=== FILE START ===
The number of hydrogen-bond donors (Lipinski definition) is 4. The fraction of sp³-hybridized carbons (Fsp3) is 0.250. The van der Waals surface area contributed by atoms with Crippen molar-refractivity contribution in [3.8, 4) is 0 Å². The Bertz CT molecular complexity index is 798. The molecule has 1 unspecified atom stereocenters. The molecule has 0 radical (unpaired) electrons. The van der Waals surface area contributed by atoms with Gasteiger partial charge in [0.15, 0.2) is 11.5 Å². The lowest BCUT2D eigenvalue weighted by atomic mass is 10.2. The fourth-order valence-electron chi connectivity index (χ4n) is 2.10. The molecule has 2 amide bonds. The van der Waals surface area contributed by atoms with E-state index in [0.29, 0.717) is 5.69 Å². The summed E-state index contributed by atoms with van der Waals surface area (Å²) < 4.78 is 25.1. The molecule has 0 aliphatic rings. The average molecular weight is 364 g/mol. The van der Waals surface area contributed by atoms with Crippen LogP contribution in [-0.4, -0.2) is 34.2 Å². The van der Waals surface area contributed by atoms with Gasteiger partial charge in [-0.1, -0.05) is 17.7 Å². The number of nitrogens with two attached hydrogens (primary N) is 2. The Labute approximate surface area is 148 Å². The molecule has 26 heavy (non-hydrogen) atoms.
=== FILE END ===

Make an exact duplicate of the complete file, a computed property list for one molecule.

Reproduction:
The number of hydrogen-bond donors (Lipinski definition) is 4. The fraction of sp³-hybridized carbons (Fsp3) is 0.250. The van der Waals surface area contributed by atoms with Crippen molar-refractivity contribution in [3.8, 4) is 0 Å². The Bertz CT molecular complexity index is 798. The molecule has 1 unspecified atom stereocenters. The molecule has 0 radical (unpaired) electrons. The van der Waals surface area contributed by atoms with Gasteiger partial charge in [0.15, 0.2) is 11.5 Å². The lowest BCUT2D eigenvalue weighted by atomic mass is 10.2. The fourth-order valence-electron chi connectivity index (χ4n) is 2.10. The molecule has 2 amide bonds. The van der Waals surface area contributed by atoms with E-state index in [0.29, 0.717) is 5.69 Å². The summed E-state index contributed by atoms with van der Waals surface area (Å²) < 4.78 is 25.1. The molecule has 0 aliphatic rings. The average molecular weight is 364 g/mol. The van der Waals surface area contributed by atoms with Crippen LogP contribution in [-0.4, -0.2) is 34.2 Å². The van der Waals surface area contributed by atoms with Gasteiger partial charge in [-0.1, -0.05) is 17.7 Å². The number of nitrogens with two attached hydrogens (primary N) is 2. The Labute approximate surface area is 148 Å². The molecule has 26 heavy (non-hydrogen) atoms.